How One Mississippi Case Could Determine Whether State Officials Can Regulate Internet Content
Far from Washington or any other place associated with Internet policy-making, a federal district court in Jackson, Mississippi is considering a case that could dramatically alter the regulation of Internet speech. The case pits Google against the Mississippi Attorney General, Jim Hood, over the question of whether Hood can launch a sweeping investigation of Google after the search provider declined to block websites at Hood’s discretion, absent any court order.
Some background: Among the leaks that resulted from the 2014 hack of Sony Pictures was the revelation of so-called “Project Goliath,” a secret initiative of major film studios and the MPAA. The project involved enlisting State Attorneys General (AGs) like Hood in taking up one of Hollywood’s “key issues and asks” since the spectacular 2012 failure of the Stop Online Piracy Act (SOPA): extra-judicial site blocking. As an article by The Verge makes clear, the funding of high-priced private law firms to ghost-write legal demands from AG Hood to Google was a major element of “Goliath.” (It’s like Uber, but for State AGs.)
Following these disclosures, Google filed a complaint, motion, and legal memorandum on December 19 in Mississippi. It sought a temporary restraining order (TRO) and injunctive relief, arguing that Hood’s subpoena was unconstitutionally expansive, and it objected to Hood’s repeated threats of litigation if the service didn’t block sites at Hood’s discretion.
Several motions and responses have since been filed. Hood moved to dismiss (memorandum of law here) on January 12, and separately opposed Google’s motion for a TRO the same day. Amicus briefs have been submitted on both sides, reflecting the significance of the issues this litigation addresses. Briefs from Google’s amici were filed on January 30 — one brief by CEA, CCIA, and Engine, and another by the Electronic Frontier Foundation, Center for Democracy & Technology, Public Knowledge, Open Technology Institute, and the R Street Institute — explaining the importance of intermediary liability limitations in the law, and the potential risks of granting state law enforcement authorities unfettered, extra-legal power to block Internet content.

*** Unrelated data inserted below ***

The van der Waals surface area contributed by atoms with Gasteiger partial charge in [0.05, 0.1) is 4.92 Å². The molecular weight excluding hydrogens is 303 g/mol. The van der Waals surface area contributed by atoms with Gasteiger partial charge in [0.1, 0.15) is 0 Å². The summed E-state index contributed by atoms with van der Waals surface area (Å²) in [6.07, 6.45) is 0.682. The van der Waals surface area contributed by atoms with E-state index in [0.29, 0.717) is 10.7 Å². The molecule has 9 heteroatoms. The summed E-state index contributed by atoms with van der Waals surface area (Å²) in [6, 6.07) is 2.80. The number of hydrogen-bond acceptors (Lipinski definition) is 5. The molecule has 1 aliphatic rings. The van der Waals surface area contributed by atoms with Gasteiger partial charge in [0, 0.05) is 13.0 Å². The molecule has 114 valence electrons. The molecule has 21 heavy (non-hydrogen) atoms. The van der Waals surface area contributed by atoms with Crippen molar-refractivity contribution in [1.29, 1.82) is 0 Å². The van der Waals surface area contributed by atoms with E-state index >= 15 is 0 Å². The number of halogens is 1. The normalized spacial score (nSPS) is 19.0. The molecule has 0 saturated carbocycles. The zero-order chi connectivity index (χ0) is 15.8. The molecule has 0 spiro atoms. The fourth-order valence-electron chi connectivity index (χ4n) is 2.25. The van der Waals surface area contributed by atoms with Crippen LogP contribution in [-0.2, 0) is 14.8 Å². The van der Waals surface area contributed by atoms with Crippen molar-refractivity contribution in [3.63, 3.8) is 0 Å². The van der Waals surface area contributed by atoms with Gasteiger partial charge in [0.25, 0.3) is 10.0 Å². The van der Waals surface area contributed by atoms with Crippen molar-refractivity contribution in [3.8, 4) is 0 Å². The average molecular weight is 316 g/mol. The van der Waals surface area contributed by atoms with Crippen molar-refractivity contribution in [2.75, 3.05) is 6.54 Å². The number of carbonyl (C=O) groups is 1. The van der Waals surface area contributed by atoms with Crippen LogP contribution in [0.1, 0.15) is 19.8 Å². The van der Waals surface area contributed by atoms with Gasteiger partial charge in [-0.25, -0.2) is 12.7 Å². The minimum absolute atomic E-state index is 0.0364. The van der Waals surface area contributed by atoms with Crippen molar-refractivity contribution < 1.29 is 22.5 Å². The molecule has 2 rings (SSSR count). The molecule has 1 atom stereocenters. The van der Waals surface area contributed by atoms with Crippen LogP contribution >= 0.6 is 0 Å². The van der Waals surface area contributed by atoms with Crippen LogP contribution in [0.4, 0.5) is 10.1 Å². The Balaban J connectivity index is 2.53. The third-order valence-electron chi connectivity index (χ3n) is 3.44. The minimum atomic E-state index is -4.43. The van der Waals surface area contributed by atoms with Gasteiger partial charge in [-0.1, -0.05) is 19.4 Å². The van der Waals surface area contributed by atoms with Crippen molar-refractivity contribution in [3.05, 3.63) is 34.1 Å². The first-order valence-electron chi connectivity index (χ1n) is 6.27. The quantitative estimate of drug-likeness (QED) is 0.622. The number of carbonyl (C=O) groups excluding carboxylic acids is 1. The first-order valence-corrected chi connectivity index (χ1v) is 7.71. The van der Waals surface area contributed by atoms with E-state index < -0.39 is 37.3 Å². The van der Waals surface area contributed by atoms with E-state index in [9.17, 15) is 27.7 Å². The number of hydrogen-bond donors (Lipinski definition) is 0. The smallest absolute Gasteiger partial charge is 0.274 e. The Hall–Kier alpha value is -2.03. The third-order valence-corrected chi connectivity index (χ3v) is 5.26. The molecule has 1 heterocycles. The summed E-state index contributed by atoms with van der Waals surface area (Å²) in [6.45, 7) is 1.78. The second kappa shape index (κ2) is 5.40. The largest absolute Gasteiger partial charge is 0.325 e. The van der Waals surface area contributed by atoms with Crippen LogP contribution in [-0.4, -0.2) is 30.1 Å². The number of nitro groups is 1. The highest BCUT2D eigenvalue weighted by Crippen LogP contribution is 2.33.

Google’s case turns in part on Section 230 of the Communications Decency Act, part of the 1996 telecommunications reform. Anticipating problems similar to this case, Congress immunized online intermediaries from state law enforcement and liability relating to third party content by foreclosing states’ abilities to regulate Internet intermediaries in Section 230(c). (Online services remain subject to federal law enforcement regarding third party content, and are also subject to state and law enforcement with respect to their own content.)
Assuming Section 230 applies, a state official’s ability to veto Internet sites by threatening burdensome investigations will be curtailed. If it doesn’t, state authorities may be emboldened to demand more sites be blocked without legal process.
While the Sony hack appears to have caused a crisis within the film industry and the MPAA, the case that it precipitated against Attorney General Hood may have broad repercussions for the entire Internet industry. If state law enforcement officers can threaten suit or investigation to intimidate online services into removing content without a court order, online sites may receive no due process before being disappeared, and more than fifty different regulators will have broad discretion to determine what Internet content is appropriate.
Major Internet brands may be able to mount a legal defense when threatened with suit and burdensome subpoenas in retaliation for refusing to censor sites, but many services cannot bear that cost. When told by a state law enforcement agent to censor content or face expansive, million-document subpoenas for any “dangerous content” and investigations involving scores of company personnel, many Internet platforms may simply acquiesce, lacking the resources to resist.
With briefs now before the district court, parties must wait and see whether efforts to resurrect SOPA at the state level will succeed.